Wednesday 19 September 2007

Staff Wanted - Apply Within (Lyon Court)

Not quite a case of "apply within" but the retirement of the present Lord Lyon, Robin Orr Blair, which has for some time now been the subject of rumour and speculation (see my previous post here) has now been confirmed by way of a press advertisement published in the Scottish press on Friday the 14th September.

Prior to the twenty-first century the office had never before been publicly advertised and yet this century, still in its infancy, has already seen for the second time the possition of the Lord Lyon King of Arms advertised in the press. Robin Orr Blair was the first to take on the roll of Lyon in this new century though his roll had sadly been reduced to that of a part time King of Arms. Part time he may have been but he was quick off the mark to reward himself with the addition of supporters to his armorial achievement, something his immediate predecessors in title had not felt the need to do.


Those who wish to apply for this ancient and prestigious post must get their applications in before the closing date of the 5th October and our sources tell us that Lyon Blair intends to clear his desk by the 12th of December. He leaves his successor with quite a workload and it is interesting to note (if indeed he is going on that date) that had he remained in post a little longer he would have had yet another case of appeal/judicial review against him to answer in the Court of Session the very next day ! One hopes that the appellant is not too inconvenienced by the change in office holder though it does beg the question what the view of the new Lyon might be on some, or all, of the contentious decisions taken by the present Lyon.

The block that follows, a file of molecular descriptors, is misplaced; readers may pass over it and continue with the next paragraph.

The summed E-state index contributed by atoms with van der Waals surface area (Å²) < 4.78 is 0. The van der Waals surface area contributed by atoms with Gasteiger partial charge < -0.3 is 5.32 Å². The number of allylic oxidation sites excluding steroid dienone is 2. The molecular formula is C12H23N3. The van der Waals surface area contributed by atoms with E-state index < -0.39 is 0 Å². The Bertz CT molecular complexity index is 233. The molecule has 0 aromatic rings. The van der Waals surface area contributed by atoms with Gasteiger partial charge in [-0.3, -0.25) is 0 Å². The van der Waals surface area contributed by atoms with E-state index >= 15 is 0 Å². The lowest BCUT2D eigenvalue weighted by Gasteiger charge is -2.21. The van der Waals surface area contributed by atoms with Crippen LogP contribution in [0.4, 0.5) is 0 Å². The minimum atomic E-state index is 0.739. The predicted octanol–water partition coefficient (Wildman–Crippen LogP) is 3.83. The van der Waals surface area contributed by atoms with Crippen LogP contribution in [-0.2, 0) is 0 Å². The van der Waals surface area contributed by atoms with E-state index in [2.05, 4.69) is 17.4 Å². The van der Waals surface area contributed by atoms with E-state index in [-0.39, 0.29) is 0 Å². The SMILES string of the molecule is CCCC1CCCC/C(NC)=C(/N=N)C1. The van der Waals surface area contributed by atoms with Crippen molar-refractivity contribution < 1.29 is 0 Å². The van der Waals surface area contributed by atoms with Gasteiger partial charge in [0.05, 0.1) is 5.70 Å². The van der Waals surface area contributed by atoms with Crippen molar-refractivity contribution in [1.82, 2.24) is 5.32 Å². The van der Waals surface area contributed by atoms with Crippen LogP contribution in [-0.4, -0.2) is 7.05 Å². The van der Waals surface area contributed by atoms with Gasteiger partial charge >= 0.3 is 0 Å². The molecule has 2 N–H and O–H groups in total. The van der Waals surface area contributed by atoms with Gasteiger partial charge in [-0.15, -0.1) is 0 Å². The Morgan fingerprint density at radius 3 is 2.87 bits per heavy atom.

Lyon Blair has had quite a tough time of it really. He came into office in 2001 not as a full time Lyon but in a seemingly reduced roll and almost immediately walked into the brewing storm created by the Abolition of Feudal Tenure Act (2000) which came into effect in November 2004. Even if for the moment we set aside the legal challenges he has had to face (and is still facing) resulting from this Act, Lyon Court has had to deal with a large rush of applications from new made barons anxious to meet the deadline given by the Lord Lyon whereby they could be assured of receiving their baronial additaments before he bolted the door shut under the terms of the AFT act. This baronial rush created an almost unprecedented backlog of work and the writer knows of one non baronial petitioner who is still awaiting the receipt of his letters patent almost two years after his petition hit the desk of Lyon Blair. It is fortunate that those in the queue are patient. 

Lyon Blair may be clearing his personal desk on the 12th December but the desk of the Lord Lyon will remain burdened for quite some time. I am informed that prior to the appointment of Lyon Blair in 2001, the Courts of Session saw appeals from the Lyon Court (or Judicial Reviews from a ministerial Lyon) once in every couple of generations. The present incumbent has seen, on average, at least one case instituted in the higher courts against him every year of his office and I do not believe that he has enjoyed success in any of them. He leaves his successor with one case involving three appellants awaiting conclusion and another scheduled to kick off on the day after he is rumoured to be leaving office.